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Sacred Economics and Beyond
February 7, 2012 12:16 AM   Subscribe

"It’s a very ancient idea that the universe runs by the principles of the gift...in fact the purpose for our existence, the reason why we’re here, is to give." Writer Charles Eisenstein speaks on his book Sacred Economics: Money, Gift, and Society in the Age of Transition.
posted by velvet winter (41 comments total) 30 users marked this as a favorite

 
This is absolutely mind blowing. I feel like I have been waiting to read this my entire life.
posted by AstroTurf at 2:58 AM on February 7, 2012


Sounds not a million miles from Lewis Hyde's The Gift
posted by robself at 3:09 AM on February 7, 2012 [2 favorites]


The Gift: The Form and Reason for Exchange in Archaic Societies, by Marcel Mauss - We were made to read this in our beginning sociology class. Not much passes for potlatch these days-
posted by newdaddy at 3:28 AM on February 7, 2012 [1 favorite]


If you accept the basic premise, that "the money system has contributed to alienation, competition, and scarcity, destroyed community, and necessitated endless growth"...

[at the end of a passage about how the community was before being destroyed by the money system] ... A hundred years ago it was one of the village grandmothers who knew a lot about herbs. And you didn’t pay for that. People didn’t used to pay for clothing or housing either. Everyone knew how to build a house.

You also had the routine and institutionalised marginalisation of everyone who wasn't a non-poor white male of the right ethnic and religious background. So often, that community was used as a weapon to lynch, beat, ostracise and/or enslave minorities. Everyone knew how to build a house. They also knew how to tie a noose.

You could depart further from the rose tint to examine the efficacy of the village grandmothers' treatment for polio, the average life expectancy in 1912, the level of education of the unemployed, etc. etc.

Of course, Eisenstein isn't expressing an essentially a Neo-Confederate view of the world, but rather using ye olde community as a set of positive aspirations for a new model of the economy. But I see nothing in the speech acknowledging how a new, presumably localised model of economic growth (based on the stuff about LETSystems) is going to avoid the downsides that come with local forms of organisation.
posted by kithrater at 3:34 AM on February 7, 2012 [8 favorites]


Have not read this (yet)*, but I like Eisenstein. The Ascent of Humanity is a good read, as are his various essays. I particularly liked this one and this one. They're sort of polar opposites, which I guess is part of the appeal.

*Looking up that link made me see that he's been posting chapters of Sacred Economics as essays for a bit now, so I guess I have been exposed to it a little. So that's neat.
posted by byanyothername at 4:44 AM on February 7, 2012 [1 favorite]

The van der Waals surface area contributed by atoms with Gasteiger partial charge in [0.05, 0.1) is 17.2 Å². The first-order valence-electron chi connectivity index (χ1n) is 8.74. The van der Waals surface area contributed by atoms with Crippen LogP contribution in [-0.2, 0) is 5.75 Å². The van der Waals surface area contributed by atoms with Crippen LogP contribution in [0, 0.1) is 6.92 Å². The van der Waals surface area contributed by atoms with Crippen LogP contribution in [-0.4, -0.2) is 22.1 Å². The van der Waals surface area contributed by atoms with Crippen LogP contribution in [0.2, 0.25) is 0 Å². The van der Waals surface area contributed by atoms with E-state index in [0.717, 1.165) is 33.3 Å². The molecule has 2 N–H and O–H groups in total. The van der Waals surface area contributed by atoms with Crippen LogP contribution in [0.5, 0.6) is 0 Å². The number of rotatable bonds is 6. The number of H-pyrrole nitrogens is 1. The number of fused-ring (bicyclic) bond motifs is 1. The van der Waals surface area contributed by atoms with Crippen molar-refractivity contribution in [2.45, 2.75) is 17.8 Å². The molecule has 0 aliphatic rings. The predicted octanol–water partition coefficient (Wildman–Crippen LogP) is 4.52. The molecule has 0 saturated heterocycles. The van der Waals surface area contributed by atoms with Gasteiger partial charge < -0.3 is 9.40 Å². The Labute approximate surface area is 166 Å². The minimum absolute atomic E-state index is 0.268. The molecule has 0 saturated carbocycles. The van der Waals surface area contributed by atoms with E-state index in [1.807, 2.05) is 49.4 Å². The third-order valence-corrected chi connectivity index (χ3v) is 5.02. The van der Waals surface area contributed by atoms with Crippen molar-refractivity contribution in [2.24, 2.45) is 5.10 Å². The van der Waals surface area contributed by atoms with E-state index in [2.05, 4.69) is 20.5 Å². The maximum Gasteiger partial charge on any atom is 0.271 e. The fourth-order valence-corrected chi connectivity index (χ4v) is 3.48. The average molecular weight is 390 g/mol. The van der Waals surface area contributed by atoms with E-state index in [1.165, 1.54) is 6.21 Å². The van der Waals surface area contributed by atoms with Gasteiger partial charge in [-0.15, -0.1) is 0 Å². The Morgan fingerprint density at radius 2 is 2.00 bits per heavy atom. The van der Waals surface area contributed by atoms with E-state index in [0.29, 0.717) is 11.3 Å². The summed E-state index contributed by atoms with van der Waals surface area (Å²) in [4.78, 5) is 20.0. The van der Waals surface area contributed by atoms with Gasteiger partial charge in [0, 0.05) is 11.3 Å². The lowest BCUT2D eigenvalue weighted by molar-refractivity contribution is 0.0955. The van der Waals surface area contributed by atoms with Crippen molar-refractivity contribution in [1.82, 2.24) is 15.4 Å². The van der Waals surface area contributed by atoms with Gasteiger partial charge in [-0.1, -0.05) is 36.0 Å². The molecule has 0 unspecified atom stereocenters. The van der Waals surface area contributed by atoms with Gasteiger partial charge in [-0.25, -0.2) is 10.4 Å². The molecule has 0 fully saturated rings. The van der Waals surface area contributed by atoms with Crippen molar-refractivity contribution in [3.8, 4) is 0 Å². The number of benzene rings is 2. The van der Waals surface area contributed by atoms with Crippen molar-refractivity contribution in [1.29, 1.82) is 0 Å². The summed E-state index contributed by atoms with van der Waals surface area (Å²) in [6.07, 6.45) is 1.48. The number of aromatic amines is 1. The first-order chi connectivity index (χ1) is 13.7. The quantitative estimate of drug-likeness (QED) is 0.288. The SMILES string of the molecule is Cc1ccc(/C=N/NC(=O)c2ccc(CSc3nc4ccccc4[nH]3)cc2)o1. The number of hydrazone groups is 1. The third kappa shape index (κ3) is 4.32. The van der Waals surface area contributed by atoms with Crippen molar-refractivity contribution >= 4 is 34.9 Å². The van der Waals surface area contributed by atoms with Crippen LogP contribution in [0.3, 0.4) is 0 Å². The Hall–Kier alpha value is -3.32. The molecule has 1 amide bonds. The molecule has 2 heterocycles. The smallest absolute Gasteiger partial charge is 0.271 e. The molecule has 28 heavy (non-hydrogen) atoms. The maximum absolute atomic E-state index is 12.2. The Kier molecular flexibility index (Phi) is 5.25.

Everyone knew how to build a house.

And I know how to rebuild a carburetor, but it's certainly preferable to have someone else do it for me, someone with whom I don't need to have a personal relationship and someone with whom I don't have to trade "gifts" but instead accepts all major credit cards.
posted by three blind mice at 4:51 AM on February 7, 2012 [3 favorites]


But I see nothing in the speech acknowledging how a new, presumably localised model of economic growth (based on the stuff about LETSystems) is going to avoid the downsides that come with local forms of organisation.

Yeah. Mourning a loss of community actually resonates pretty deeply with me, and not having broadband in the past few years has really driven the nail in that internet communities aren't good substitutes, but I belong to several marginalized groups and have gotten more than a taste of what it's like to be Different in a small, isolated community. I think that small autonomous tribes are probably what make humans happiest, but we can't "go back" to that and if we ever end up living that way again, we'll take with us memories of having tried to stretch ourselves into a global perspective. I think the ideal is learning how to stretch our concept and self identification with small tribes into a global worldview, but that's something that will take thousands of years if it's even possible.
posted by byanyothername at 4:55 AM on February 7, 2012


The charitable industry, however, has distorted community and the hyperlocal economy among those peoples where the aid & development industries tend to be most active. Everyone's passively waiting for the next handout instead of demonstrating any initiative or enterprise.

There's also research on the effect of remittances on the recipients and the subsequent loss of productivity on the economies of the nations from which the global diaspora (who send money home) emerge.

First hand, my experience has most recently been one which has very clearly shown the effects of the training/conditioning by generations of NGOs and expat aid workers on local peoples. "Oh you look different from us, I'm poor and in need of money, just ignore that pickup truck, that shop and that huge solar panel on the roof"
posted by infini at 5:09 AM on February 7, 2012


He makes a lot of interesting observations, but I think that the loss of community has a lot more to television and ridiculous commutes have a lot more to do with loss of community than money. Instead of talking over the back fence or meeting friends down at the corner pub/Lodge/Elks/VFW people sit inside by themselves and watch American Idol.